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Development of a provisional domain model for the nursing process for use within the Health Level 7 reference information model
Acquest Research and Development, Koudekerk aan den Rijn, Netherlands; University of Iowa, Iowa City, United States.
Vanderbilt University, Nashville, United States .
ICN Geneva, Geneva, Switzerland; University of Wisconsin, Milwaukee, United States .
Seoul National University, Seoul, South Korea.
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2004 (English)In: JAMIA Journal of the American Medical Informatics Association, ISSN 1067-5027, E-ISSN 1527-974X, Vol. 11, no 3, p. 186-94Article in journal (Refereed) Published
Abstract [en]

Objective: Since 1999, the Nursing Terminology Summits have promoted the development, evaluation, and use of reference terminology for nursing and its integration into comprehensive health care data standards. The use of such standards to represent nursing knowledge, terminology, processes, and information in electronic health records will enhance continuity of care, decision support, and the exchange of comparable patient information. As part of this activity, working groups at the 2001, 2002, and 2003 Summit Conferences examined how to represent nursing information in the Health Level 7 (HL7) Reference Information Model (RIM).

Design: The working groups represented the nursing process as a dynamic sequence of phases, each containing information specific to the activities of the phase. They used Universal Modeling Language (UML) to represent this domain knowledge in models. An Activity Diagram was used to create a dynamic model of the nursing process. After creating a structural model of the information used at each stage of the nursing process, the working groups mapped that information to the HL7 RIM. They used a hierarchical structure for the organization of nursing knowledge as the basis for a hierarchical model for "Findings about the patient." The modeling and mapping reported here were exploratory and preliminary, not exhaustive or definitive. The intent was to evaluate the feasibility of representing some types of nursing information consistently with HL7 standards.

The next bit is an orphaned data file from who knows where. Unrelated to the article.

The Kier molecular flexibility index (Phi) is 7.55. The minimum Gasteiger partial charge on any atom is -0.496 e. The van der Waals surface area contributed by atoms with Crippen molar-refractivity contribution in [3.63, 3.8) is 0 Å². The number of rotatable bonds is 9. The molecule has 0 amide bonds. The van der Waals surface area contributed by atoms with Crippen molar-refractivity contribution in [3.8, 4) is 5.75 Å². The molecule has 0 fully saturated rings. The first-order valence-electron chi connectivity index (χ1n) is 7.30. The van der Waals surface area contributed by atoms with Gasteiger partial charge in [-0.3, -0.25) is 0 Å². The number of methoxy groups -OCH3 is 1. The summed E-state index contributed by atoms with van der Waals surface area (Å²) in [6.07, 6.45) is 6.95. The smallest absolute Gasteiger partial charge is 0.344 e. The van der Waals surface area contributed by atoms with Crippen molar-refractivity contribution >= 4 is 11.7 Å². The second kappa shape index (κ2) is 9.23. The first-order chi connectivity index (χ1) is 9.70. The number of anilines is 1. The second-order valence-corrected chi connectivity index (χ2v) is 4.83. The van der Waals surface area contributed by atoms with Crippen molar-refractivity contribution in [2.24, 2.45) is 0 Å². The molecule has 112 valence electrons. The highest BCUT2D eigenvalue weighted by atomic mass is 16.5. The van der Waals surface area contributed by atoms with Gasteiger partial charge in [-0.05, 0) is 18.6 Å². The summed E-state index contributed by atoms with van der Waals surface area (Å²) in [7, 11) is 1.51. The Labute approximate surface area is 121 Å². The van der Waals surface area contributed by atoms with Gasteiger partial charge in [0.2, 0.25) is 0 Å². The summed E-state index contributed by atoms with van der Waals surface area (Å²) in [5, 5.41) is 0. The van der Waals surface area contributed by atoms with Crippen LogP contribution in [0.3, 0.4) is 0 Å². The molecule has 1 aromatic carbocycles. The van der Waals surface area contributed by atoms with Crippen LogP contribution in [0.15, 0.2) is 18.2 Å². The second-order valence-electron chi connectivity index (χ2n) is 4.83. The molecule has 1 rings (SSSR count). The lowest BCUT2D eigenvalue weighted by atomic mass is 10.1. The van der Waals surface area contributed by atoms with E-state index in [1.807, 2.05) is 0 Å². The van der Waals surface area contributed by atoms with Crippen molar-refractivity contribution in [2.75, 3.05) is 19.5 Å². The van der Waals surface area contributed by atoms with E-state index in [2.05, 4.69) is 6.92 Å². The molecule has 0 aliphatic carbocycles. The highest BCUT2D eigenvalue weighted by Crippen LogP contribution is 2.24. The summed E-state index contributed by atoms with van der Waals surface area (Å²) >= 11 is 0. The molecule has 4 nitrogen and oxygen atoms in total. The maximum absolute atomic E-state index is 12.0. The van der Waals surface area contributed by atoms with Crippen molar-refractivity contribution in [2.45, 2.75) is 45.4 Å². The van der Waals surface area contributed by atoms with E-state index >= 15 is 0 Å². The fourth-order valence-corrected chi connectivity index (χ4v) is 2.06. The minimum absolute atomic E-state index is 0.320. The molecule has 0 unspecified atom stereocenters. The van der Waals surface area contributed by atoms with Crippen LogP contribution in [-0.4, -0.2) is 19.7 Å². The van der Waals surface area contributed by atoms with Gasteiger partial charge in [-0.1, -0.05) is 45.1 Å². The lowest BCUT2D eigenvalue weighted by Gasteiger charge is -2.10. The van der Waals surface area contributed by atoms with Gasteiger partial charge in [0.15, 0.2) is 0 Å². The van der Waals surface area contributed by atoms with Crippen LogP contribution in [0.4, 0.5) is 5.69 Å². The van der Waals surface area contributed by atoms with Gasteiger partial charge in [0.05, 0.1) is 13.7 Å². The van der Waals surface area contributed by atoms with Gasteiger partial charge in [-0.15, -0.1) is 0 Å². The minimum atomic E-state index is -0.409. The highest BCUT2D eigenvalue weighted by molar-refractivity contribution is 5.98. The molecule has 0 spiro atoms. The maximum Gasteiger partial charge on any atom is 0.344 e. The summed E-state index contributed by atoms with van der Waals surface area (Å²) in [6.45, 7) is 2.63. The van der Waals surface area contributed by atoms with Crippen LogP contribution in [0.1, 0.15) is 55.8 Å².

Measurements: The working groups conducted a small-scale validation by testing examples of nursing terminology against the HL7 RIM class "Observation."

Results: It was feasible to map patient information from the proposed models to the RIM class "Observation." Examples illustrate the models and the mapping of nursing terminology to the HL7 RIM.

Conclusion: It is possible to model and map nursing information into the comprehensive health care information model, the HL7 RIM. These models must evolve and undergo further validation by clinicians. The integration of nursing information, terminology, and processes in information models is a first step toward rendering nursing information machine-readable in electronic patient records and messages. An eventual practical result, after much more development, would be to create computable, structured information for nursing documentation.

Place, publisher, year, edition, pages
Philadelphia, USA: Hanley & Belfus Inc. , 2004. Vol. 11, no 3, p. 186-94
National Category
Medical and Health Sciences Other Computer and Information Science
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URN: urn:nbn:se:oru:diva-41401DOI: 10.1197/jamia.M1085ISI: 000221546700005PubMedID: 14764610Scopus ID: 2-s2.0-2342648857OAI: oai:DiVA.org:oru-41401DiVA, id: diva2:780432
Available from: 2015-01-14 Created: 2015-01-14 Last updated: 2018-01-11Bibliographically approved

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Ehnfors, Margareta

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